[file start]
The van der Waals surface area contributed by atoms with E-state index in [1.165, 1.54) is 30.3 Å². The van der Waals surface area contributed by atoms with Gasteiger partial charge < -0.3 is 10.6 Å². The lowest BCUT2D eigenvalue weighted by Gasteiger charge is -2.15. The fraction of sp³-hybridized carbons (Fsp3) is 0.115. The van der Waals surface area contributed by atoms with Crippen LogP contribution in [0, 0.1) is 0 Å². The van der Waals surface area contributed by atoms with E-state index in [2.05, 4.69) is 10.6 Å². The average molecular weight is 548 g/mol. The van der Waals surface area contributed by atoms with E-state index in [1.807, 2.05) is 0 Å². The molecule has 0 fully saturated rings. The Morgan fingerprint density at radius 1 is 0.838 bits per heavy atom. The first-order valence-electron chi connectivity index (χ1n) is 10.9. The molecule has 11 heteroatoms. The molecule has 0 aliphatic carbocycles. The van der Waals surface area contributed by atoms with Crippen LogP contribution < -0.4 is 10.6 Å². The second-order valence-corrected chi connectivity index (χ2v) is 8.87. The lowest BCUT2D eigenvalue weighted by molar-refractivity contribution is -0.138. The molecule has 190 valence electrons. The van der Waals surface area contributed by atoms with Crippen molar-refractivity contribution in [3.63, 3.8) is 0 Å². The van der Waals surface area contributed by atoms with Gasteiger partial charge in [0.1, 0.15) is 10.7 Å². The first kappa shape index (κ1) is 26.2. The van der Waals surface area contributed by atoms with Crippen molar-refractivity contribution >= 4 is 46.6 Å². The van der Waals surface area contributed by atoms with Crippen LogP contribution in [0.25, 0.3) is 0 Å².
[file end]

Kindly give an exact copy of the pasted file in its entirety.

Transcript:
The van der Waals surface area contributed by atoms with E-state index in [1.165, 1.54) is 30.3 Å². The van der Waals surface area contributed by atoms with Gasteiger partial charge < -0.3 is 10.6 Å². The lowest BCUT2D eigenvalue weighted by Gasteiger charge is -2.15. The fraction of sp³-hybridized carbons (Fsp3) is 0.115. The van der Waals surface area contributed by atoms with Crippen LogP contribution in [0, 0.1) is 0 Å². The van der Waals surface area contributed by atoms with E-state index in [2.05, 4.69) is 10.6 Å². The average molecular weight is 548 g/mol. The van der Waals surface area contributed by atoms with E-state index in [1.807, 2.05) is 0 Å². The molecule has 0 fully saturated rings. The Morgan fingerprint density at radius 1 is 0.838 bits per heavy atom. The first-order valence-electron chi connectivity index (χ1n) is 10.9. The molecule has 11 heteroatoms. The molecule has 0 aliphatic carbocycles. The van der Waals surface area contributed by atoms with Crippen LogP contribution < -0.4 is 10.6 Å². The second-order valence-corrected chi connectivity index (χ2v) is 8.87. The lowest BCUT2D eigenvalue weighted by molar-refractivity contribution is -0.138. The molecule has 190 valence electrons. The van der Waals surface area contributed by atoms with Crippen molar-refractivity contribution in [3.63, 3.8) is 0 Å². The van der Waals surface area contributed by atoms with Gasteiger partial charge in [0.1, 0.15) is 10.7 Å². The first kappa shape index (κ1) is 26.2. The van der Waals surface area contributed by atoms with Crippen molar-refractivity contribution >= 4 is 46.6 Å². The van der Waals surface area contributed by atoms with Crippen LogP contribution in [0.25, 0.3) is 0 Å².